A thousand words from perfection
F-stop. Aperture. Lighting. Shutter speed. ISO. It’s like a whole new language, this photography business, one filled with words that aren’t just difficult to understand – they’re difficult to implement. Concepts that take a second sense, on-the-fly adjustments to create perfect images, color checks and lens switches and do we need a tripod or not oh well let’s just see if we can be steady enough with our hands alone.
And then, just like that, you get a photo with perfect framing and great lighting and a sharp focus and superb depth-of-field. It happens for us at a 5% rate, I’d say – the perfect timing with the perfect settings. It seems so worth it, at that point.
It’s been two weeks since Kerrie and I bought our new toy, the Canon EOS XTi. It’s been fun – options are amazing, which will come as no surprise to those who have switched from a simple point and shoot to a full digital SLR. We can actually set depth of field, play around with lighting and create better pictures. Even pictures taken on auto look better.
But I know it could be more. Let’s just say I can’t quite leave well enough alone.
I already want to buy a different lens (lower aperture, please – f1.2 would be nice, f1.8 would be acceptable). It means I want to play around with filters, even though I don’t know how to use them.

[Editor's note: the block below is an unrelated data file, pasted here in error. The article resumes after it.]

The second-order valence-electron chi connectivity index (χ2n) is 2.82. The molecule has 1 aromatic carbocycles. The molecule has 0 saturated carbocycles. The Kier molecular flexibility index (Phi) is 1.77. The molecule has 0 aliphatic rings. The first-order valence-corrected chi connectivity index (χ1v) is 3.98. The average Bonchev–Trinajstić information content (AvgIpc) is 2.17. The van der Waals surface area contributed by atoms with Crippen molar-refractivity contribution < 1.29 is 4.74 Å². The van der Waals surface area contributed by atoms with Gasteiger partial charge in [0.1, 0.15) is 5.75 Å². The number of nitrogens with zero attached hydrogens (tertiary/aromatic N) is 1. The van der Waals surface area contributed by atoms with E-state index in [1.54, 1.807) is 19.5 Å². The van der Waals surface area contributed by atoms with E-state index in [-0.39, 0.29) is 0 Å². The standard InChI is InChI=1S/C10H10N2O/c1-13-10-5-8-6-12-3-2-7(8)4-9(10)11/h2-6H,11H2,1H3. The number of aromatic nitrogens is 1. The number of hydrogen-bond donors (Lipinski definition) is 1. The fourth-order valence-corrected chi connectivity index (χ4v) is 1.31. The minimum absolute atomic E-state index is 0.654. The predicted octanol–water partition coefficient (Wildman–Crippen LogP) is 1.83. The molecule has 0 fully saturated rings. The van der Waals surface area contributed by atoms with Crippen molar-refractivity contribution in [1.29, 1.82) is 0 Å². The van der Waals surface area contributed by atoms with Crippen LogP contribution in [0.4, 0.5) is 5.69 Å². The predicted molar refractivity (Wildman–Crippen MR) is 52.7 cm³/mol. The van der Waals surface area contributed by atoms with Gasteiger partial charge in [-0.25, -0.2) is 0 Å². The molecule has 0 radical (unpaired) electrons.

Most importantly, now that we’ve got the most basic of basics down, and now that my Flickr account is filled with several dozen of our own pictures, I want the marginal images – the ones I think are nearly there – to become just as artistic as the classics.
In other words, it’s time to tackle Photoshop processing. And this, my friends, might be the hardest thing I learn with photography.
A semi-successful picture can be made good with increased contrast or a slight vignette; a great picture can become a thing of beauty. But the ins and outs of this post-processing isn’t something that can be learned overnight, a frustrating thing to someone like me who longs to be proficient immediately, to be pumping out “favorite” worthy images on day one, who has no patience for the typical.
It’s this drive that fuels my desire. It doesn’t come often, but when a passion is born so quickly – when an all-encompassing hobbies is taken on, the type that leads to more and more and more, one that adds parts and skills and knowledge on an almost daily basis – it pushes me to become better. It’s what drove me to write. It’s what drove me to read more. And now, it’s what’s driving me to the art of photography.
To capture life. To recreate moments in a way that is truly unforgettable. And to help fuel a creativity that, at times, not even a thousand words can fulfill.